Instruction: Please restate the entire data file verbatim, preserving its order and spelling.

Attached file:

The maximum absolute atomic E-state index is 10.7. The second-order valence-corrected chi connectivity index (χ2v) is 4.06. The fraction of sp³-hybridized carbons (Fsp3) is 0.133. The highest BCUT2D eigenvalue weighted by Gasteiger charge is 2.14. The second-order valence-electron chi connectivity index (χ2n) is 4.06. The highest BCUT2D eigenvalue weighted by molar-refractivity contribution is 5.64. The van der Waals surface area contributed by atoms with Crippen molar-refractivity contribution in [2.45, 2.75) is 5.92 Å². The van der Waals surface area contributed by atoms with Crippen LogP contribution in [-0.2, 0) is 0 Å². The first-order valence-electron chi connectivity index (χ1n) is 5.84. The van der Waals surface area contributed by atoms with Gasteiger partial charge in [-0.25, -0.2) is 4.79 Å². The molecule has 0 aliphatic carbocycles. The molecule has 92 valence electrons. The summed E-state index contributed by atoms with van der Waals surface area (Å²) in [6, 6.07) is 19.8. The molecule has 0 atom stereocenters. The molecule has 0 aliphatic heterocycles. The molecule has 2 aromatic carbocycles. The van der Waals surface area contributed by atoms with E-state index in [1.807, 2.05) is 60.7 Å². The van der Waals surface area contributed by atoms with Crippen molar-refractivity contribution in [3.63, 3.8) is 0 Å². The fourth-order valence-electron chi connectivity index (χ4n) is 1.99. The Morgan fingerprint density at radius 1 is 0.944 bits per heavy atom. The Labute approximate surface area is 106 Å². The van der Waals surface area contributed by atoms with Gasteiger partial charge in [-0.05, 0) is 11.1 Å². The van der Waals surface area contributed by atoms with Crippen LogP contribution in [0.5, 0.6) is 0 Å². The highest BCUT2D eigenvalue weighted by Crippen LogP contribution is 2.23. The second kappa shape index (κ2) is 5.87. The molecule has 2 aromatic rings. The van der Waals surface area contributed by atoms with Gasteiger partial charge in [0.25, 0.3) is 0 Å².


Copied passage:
The maximum absolute atomic E-state index is 10.7. The second-order valence-corrected chi connectivity index (χ2v) is 4.06. The fraction of sp³-hybridized carbons (Fsp3) is 0.133. The highest BCUT2D eigenvalue weighted by Gasteiger charge is 2.14. The second-order valence-electron chi connectivity index (χ2n) is 4.06. The highest BCUT2D eigenvalue weighted by molar-refractivity contribution is 5.64. The van der Waals surface area contributed by atoms with Crippen molar-refractivity contribution in [2.45, 2.75) is 5.92 Å². The van der Waals surface area contributed by atoms with Crippen LogP contribution in [-0.2, 0) is 0 Å². The first-order valence-electron chi connectivity index (χ1n) is 5.84. The van der Waals surface area contributed by atoms with Gasteiger partial charge in [-0.25, -0.2) is 4.79 Å². The molecule has 0 aliphatic carbocycles. The molecule has 92 valence electrons. The summed E-state index contributed by atoms with van der Waals surface area (Å²) in [6, 6.07) is 19.8. The molecule has 0 atom stereocenters. The molecule has 0 aliphatic heterocycles. The molecule has 2 aromatic carbocycles. The van der Waals surface area contributed by atoms with E-state index in [1.807, 2.05) is 60.7 Å². The van der Waals surface area contributed by atoms with Crippen molar-refractivity contribution in [3.63, 3.8) is 0 Å². The fourth-order valence-electron chi connectivity index (χ4n) is 1.99. The Morgan fingerprint density at radius 1 is 0.944 bits per heavy atom. The Labute approximate surface area is 106 Å². The van der Waals surface area contributed by atoms with Gasteiger partial charge in [-0.05, 0) is 11.1 Å². The van der Waals surface area contributed by atoms with Crippen LogP contribution in [0.5, 0.6) is 0 Å². The highest BCUT2D eigenvalue weighted by Crippen LogP contribution is 2.23. The second kappa shape index (κ2) is 5.87. The molecule has 2 aromatic rings. The van der Waals surface area contributed by atoms with Gasteiger partial charge in [0.25, 0.3) is 0 Å².